Local child care providers demand state health and pension benefits – InsuranceNewsNet

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Elsa Serrano took care of other people’s children in her Oxnard home for 25 years.

She works 10 or more hours a day at least six days a week for what she estimates to be less than $5 one hour for each child. At 56, she is not sure that she will one day be able to retire. She took out her own health insurance, but the $7,800 the deductible is more than she would pay to go to Tijuana and pay for medical care out of pocket.

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On Monday night, Serrano and 40 other child care providers, all women and Latinas, gathered at a busy venue Oxnard intersection to gain support for better wages and benefits. Accompanied by mariachi music, they held up signs with slogans like “I can’t afford to get sick”. Motorists honked their horns in support.

They are door-to-door providers demanding that the state, which subsidizes childcare for low-income families, provide them with health insurance, a pension plan and better pay.

“We need our voices to be heard,” said Liliana Rivera, one of the demonstrators who leaves without insurance. “We want the governor to listen.”

The protest was part of a nationwide ‘A Day Without Childcare’ call to action. Hundreds of vendors across the country shut down their businesses for a day to send a message that they need more support from state and federal governments.

the Oxnard women decided to stay open with some closing an hour earlier. They wanted to gather at the end of the day when more people saw them. They also didn’t want to abandon their customers, some of whom work in health care, retail stores and agricultural fields.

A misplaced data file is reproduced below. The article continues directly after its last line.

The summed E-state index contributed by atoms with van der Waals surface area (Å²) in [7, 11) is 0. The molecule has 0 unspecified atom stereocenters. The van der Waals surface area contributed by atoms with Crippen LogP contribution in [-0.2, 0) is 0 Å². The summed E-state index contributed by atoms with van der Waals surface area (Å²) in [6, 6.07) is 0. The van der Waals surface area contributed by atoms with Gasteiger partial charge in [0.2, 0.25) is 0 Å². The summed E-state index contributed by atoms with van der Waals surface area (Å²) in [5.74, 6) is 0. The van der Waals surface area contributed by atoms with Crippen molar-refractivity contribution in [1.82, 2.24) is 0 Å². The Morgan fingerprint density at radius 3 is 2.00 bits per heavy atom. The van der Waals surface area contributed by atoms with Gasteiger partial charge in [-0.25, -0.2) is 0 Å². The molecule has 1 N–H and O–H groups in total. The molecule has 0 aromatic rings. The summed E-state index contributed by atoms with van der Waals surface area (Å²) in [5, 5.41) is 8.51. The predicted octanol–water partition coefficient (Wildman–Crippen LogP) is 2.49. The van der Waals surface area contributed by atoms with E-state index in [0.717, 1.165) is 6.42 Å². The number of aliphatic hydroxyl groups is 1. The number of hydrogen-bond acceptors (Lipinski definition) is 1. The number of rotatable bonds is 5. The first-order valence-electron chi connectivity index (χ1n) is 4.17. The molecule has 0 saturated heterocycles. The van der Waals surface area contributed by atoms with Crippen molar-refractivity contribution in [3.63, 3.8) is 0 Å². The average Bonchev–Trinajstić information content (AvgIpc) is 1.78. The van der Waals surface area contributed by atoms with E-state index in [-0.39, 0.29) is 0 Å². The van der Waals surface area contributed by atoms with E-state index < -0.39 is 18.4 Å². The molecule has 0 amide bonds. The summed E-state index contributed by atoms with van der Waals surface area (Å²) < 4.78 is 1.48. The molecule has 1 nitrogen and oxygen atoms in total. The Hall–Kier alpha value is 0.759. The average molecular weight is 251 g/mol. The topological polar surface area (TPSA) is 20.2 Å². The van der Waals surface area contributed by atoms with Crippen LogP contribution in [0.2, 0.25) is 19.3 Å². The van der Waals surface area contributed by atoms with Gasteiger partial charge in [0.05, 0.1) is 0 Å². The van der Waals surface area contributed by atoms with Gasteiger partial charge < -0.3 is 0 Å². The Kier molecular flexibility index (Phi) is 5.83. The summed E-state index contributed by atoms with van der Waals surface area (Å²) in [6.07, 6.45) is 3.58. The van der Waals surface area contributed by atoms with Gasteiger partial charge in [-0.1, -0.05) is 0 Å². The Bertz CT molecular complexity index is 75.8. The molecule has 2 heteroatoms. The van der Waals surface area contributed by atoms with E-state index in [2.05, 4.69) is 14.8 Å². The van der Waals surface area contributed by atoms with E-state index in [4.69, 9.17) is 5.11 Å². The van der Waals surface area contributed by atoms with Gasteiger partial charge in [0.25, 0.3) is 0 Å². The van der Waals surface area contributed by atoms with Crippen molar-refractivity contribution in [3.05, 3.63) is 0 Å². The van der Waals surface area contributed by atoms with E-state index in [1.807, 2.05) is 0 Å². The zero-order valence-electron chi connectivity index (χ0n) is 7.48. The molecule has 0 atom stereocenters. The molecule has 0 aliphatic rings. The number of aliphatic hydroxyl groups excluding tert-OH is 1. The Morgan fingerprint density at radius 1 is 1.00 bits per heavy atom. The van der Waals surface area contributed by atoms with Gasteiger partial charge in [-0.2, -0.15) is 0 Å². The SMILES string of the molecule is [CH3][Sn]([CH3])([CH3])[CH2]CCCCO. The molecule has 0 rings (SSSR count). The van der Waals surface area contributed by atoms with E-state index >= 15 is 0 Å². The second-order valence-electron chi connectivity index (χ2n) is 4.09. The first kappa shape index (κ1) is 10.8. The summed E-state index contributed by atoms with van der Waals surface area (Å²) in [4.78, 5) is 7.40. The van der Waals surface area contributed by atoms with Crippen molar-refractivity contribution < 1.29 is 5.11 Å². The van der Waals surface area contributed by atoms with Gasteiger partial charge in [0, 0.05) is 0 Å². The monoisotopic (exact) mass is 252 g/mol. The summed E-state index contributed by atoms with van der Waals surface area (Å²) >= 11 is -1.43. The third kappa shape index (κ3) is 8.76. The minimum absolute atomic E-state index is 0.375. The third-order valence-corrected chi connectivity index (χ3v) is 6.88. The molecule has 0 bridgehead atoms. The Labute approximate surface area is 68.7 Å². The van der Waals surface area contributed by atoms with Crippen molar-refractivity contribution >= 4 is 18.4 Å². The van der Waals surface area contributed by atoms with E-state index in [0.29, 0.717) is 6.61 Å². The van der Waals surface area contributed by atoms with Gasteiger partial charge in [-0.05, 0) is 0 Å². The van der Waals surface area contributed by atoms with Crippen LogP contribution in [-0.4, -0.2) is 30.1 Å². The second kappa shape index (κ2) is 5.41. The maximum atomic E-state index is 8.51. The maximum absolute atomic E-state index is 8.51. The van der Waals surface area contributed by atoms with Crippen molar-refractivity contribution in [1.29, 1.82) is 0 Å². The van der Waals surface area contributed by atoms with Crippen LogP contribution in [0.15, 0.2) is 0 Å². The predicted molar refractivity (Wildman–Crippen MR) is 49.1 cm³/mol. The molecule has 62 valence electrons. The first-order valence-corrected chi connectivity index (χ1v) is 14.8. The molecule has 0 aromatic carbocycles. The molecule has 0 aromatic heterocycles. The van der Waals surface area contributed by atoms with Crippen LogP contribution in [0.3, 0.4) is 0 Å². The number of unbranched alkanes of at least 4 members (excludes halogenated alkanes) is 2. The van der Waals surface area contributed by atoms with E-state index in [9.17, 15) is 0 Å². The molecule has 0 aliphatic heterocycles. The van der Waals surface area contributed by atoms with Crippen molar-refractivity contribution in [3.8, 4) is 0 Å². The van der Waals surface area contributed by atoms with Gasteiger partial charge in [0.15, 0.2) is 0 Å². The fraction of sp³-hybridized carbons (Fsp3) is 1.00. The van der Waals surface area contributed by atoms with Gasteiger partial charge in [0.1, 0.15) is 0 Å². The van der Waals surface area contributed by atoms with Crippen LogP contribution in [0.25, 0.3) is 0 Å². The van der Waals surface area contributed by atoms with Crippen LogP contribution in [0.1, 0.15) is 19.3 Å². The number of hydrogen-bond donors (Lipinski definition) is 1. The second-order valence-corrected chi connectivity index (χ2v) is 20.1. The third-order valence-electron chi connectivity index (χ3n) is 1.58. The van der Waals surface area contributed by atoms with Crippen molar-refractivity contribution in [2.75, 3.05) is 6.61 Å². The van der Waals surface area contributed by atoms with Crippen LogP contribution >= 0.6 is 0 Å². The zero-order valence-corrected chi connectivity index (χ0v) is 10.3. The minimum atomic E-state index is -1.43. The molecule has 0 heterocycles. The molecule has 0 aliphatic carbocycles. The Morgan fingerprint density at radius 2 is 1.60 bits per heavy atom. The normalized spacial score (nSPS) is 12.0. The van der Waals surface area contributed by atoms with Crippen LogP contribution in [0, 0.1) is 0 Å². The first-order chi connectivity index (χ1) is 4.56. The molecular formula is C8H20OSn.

“Families need our care,” said Maria Elena Millingswho runs Discovery Den Daycare from his home in Oxnard. “They depend on us to get to work.”

Home providers said they also remained open throughout the pandemic when other sites were closed. Many of them have a bachelor’s degree in preschool education. The children in their programs range from babies to teenagers. They take older children to and from school.

Service providers open from 5 a.m. They stay open on Saturdays because their customers work on weekends.

“I have known these families for 10 years, for 13 years, how am I not going to work with them? said Serrano. “I want to help families.

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They said too often their voices go unheard and their needs unmet. the Oxnard women came together more than ten years ago to form Latin American Association of Child Care Service Providers. They unionized, joining Child Care Providers United, which represents 40,000 people across California.

A year ago, the union reached its first-ever collective agreement with the state, bringing a minimum 15% raise to providers who provide care to low-income, state-subsidized families. A union representative said talks with the state are ongoing over health care benefits and pension contributions.

Scott Murrayspokesperson for State Department of Social Servicescited ongoing efforts to help providers, including additional payments under the workers’ union contract and efforts to revise the state’s rate structure for child care subsidies that affect provider compensation .

Low wages and the enforced pandemic have compounded the national childcare shortage. A national survey conducted last summer found that 4 out of 5 early learning and child care centers were understaffed. Suppliers across the country said the issue had pushed some of them into less stressful, better-paying jobs in warehouses and restaurant chains.

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“Child care workers in our state receive some of the lowest wages compared to other occupations,” said Christine Schumacher, senior policy analyst for the nonpartisan California Budget and Policy Center. She claimed that inequalities are linked to gender and race.

“There is just an assumption that women will subsidize a lack of investment by continuing to provide this care and that has been the case for decades,” she said. “It is time for state and federal leaders to recognize the critical nature of this work and provide adequate resources.”

the Oxnard providers said they deserve benefits that reflect the services they provide. Millings pondered what would happen if home centers closed. leaving families without care.

“It would be catastrophic,” she said.

USA today contributed to this report.

Tom Kiken covers health care and other news for the Ventura County Star. Join it at [email protected] or 805-437-0255.

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